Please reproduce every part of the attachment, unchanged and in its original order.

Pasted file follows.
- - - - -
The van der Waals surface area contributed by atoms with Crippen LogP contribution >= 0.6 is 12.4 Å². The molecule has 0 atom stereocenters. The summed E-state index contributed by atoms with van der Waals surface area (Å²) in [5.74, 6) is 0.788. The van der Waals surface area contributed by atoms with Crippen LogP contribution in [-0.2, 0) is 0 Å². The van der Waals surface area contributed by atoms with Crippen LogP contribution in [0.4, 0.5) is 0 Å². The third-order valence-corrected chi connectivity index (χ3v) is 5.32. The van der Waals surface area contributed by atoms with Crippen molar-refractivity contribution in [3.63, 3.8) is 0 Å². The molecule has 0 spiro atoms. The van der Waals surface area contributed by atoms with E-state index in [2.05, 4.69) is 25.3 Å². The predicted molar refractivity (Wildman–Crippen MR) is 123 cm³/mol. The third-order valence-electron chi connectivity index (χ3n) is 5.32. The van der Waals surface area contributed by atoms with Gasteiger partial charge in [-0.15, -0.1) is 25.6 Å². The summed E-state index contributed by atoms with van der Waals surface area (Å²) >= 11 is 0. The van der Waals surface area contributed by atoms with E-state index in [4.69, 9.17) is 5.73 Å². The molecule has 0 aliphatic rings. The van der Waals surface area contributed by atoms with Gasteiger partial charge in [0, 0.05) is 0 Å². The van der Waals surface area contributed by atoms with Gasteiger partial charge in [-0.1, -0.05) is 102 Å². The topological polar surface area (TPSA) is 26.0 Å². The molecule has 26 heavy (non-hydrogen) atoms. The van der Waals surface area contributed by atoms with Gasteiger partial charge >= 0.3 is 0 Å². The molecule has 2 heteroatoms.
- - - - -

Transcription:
The van der Waals surface area contributed by atoms with Crippen LogP contribution >= 0.6 is 12.4 Å². The molecule has 0 atom stereocenters. The summed E-state index contributed by atoms with van der Waals surface area (Å²) in [5.74, 6) is 0.788. The van der Waals surface area contributed by atoms with Crippen LogP contribution in [-0.2, 0) is 0 Å². The van der Waals surface area contributed by atoms with Crippen LogP contribution in [0.4, 0.5) is 0 Å². The third-order valence-corrected chi connectivity index (χ3v) is 5.32. The van der Waals surface area contributed by atoms with Crippen molar-refractivity contribution in [3.63, 3.8) is 0 Å². The molecule has 0 spiro atoms. The van der Waals surface area contributed by atoms with E-state index in [2.05, 4.69) is 25.3 Å². The predicted molar refractivity (Wildman–Crippen MR) is 123 cm³/mol. The third-order valence-electron chi connectivity index (χ3n) is 5.32. The van der Waals surface area contributed by atoms with Gasteiger partial charge in [-0.15, -0.1) is 25.6 Å². The summed E-state index contributed by atoms with van der Waals surface area (Å²) >= 11 is 0. The van der Waals surface area contributed by atoms with E-state index in [4.69, 9.17) is 5.73 Å². The molecule has 0 aliphatic rings. The van der Waals surface area contributed by atoms with Gasteiger partial charge in [0, 0.05) is 0 Å². The van der Waals surface area contributed by atoms with Gasteiger partial charge in [-0.1, -0.05) is 102 Å². The topological polar surface area (TPSA) is 26.0 Å². The molecule has 26 heavy (non-hydrogen) atoms. The van der Waals surface area contributed by atoms with Gasteiger partial charge >= 0.3 is 0 Å². The molecule has 2 heteroatoms.